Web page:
demonstrated the important role hair played in this community as a whole and the lengths people
went to when trying to satisfy their need of having ‘good hair’. In many cases, women would pay
huge amounts of money for weaves, perms, or extensions that gave them long straight hair. In a
review of the movie, Reverend Al Sharpton (2009) states that we wear our economic oppression
on our heads. This statement reflects the concern of poverty in many Black communities in the
midst of over spending on hair and beauty products. The key issue that is raised in the
documentary is the notion that ‘good hair’ is straight hair and it reflects the texture of other racial
groups. Therefore, ones natural hair is somehow coined as ‘bad hair’ because of its rougher
texture. How did a community of people get to the point of which their own natural traits are
undesirable? As the documentary shows, many of these images of desirable hair types are
perpetuated in Hollywood, in advertisements, and by people’s embedded beliefs about
The implication of this media study will hopefully unearth various stereotypes or
trends in society that need to be addressed. Students will use images found in popular
culture as well as drawn images that reflect trends that personally applies to them in their
work in the form of collage. By observing the issues presented in Good Hair, students will
Political Statements and Popular Culture Exploration 16
draw parallels to contemporary trends and the influence they have on an individual’s
identity. Furthermore, students will also have the opportunity to learn about issues that
affect other communities or cultures.
In conclusion, ones identity can be influences by messages promoted in the media.
Such messages can alter the identity of an entire community. The matters brought forth in
the documentary forces the viewer to assess what messages are being followed from the
media. Therefore the media is a powerful tool that should be examined in the visual arts
classroom. For when we understand images and the influence they carry, we’ll be better
equipped to handle the information being forced upon us on a daily basis.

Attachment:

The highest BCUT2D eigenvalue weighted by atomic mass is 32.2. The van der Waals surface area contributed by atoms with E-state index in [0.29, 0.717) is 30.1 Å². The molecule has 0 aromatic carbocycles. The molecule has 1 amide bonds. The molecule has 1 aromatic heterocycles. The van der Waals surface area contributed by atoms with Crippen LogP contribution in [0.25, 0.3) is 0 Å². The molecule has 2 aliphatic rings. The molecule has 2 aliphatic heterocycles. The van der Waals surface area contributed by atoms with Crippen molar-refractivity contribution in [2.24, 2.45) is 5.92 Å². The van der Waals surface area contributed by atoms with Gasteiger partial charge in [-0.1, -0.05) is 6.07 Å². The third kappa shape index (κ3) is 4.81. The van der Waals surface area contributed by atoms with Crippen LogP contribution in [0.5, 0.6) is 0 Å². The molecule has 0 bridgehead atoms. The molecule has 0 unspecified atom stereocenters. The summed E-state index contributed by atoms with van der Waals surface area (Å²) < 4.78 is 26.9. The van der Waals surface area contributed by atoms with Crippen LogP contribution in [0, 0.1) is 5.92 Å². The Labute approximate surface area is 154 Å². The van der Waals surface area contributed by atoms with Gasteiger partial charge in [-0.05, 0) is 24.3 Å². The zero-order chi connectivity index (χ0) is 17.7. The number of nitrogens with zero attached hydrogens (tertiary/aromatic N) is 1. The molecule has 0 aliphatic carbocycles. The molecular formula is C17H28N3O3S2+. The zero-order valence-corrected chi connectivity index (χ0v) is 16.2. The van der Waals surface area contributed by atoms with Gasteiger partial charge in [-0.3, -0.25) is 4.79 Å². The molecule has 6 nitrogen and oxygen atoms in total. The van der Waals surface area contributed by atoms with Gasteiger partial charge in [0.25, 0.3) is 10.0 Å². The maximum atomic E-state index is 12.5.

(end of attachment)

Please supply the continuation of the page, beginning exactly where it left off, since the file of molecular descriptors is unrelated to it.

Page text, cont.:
The lessons offered in this document will be assessed by a grading rubric that is
based on a scale of excellent, proficient, average, and needs improvement. This assessment
rubric will be available to the students at the beginning of the project so that objectives are
obtainable at all times. Students will then be graded on whether they have met the stated
skill and content objectives of each lesson. Finally there will be a summative evaluation at
the conclusion of each unit. The evaluation will consist of multiple choice, studio questions,
and art criticism to access student knowledge, application skills, and critical thinking skills.
Political Statements and Popular Culture Exploration 17
ARTInterview Online Magazine. (2008) Kehinde Wiley. Retrieved on November 30, 2010 from
Artnet. (2010) Retrieved on October 11, 2010 from
Artrealization. (2008) Online Gallery. Retrieved on October 11, 2010 from
Artstor. (2010) Wang Guangyi. Retrieved October 12, 2010 from
Catsoulis (2009) Look but Don’t Touch: It’s All About the Hair. New York Times. Retrieved on
November 30, 2010 from http://movies.nytimes.com/2009/10/09/movies/09hair.html.
Davis, P. (2003). Good Hair and Bad Hair: What This Seems to Say About Us. Multicultural
Education, 10(4), 39-41. Retrieved from Education Full Text database.
Eisner, E. (1997). Educating Artistic Vision. Chapter 6: Building Curriculum. 152-178.
Fiorito, K. (2010) Retrieved on October 11, 2010 from http://www.karenfiorito.com/.
Gude, O. (2008). Commentary Aesthetics Making Meaning. Studies in Art Education, 50(1), 98
Mint. (2008). Scene in America: A Contemporary Look at the Black Male Image. Retrieve on
November 28, 2010 from http://www.mintmuseum.org/.
Murray, D. (2007). Kehinde Wiley: Splendid Bodies. Nka, 90-101. Retrieved from Art Full Text
Political Statements and Popular Culture Exploration 18
National Coalition Against Censorship. (2010) Retrieved on October 11, 2010 from
Rawlings, A. (2006). PingMag. Pop and Propaganda: Chinese Posters and Wang Guangyi.
Retrieved November 28, 2010 from posthttp://pingmag.jp/2006/06/29/pop-and
Rock, C. Stilson, J. (2010). Good Hair. United States: HBO Films.
Tinari, L. (2008). Retrieved on November 1, 2010 from http://www.leahtinari.com/index.html.
The Saatchi Gallery. (2009). Retrieved October 11, 2010 from
Wiley, K. (2008). Kehinde Wiley Studio. Retrieved on November 29, 2010 from
Williams, A. (2010) Rawgoods. Retrieved on October 11, 2010 from
Yang, G., & Suchan, T. (2009). The Cultural Revolution and Contemporary Chinese Art. Art
Education, 62(6), 25-32. Retrieved from Art Full Text database.
Political Statements and Popular Culture Exploration 19
Figure 1 Wang Guangyi
Title: "Great Criticism"
Medium: Oil on Canvas
Size: each canvas is 271/2 x 23 1/2 inches
Figure 2 Antoine Williams
Title: I Wanna Kill Sam Date: 2005
Medium: mixed media on board
Size: 30" x 40"
Political Statements and Popular Culture Exploration 20
Figure 3 Antoine Williams
Title: Rupert's war
Medium: mixed media on wood
Figure 4 Karen Fiorito
Title: "Shop Til They Drop"
Size: 96" X 144"
Political Statements and Popular Culture Exploration 21
Figure 5 Leah Tinari
Title: A Little Encouragement
Medium: gouache on paper
Size: 11x15 inches
Figure 6 Kehinde Wiley
Medium: Oil on canvas
Size: 132” x 300”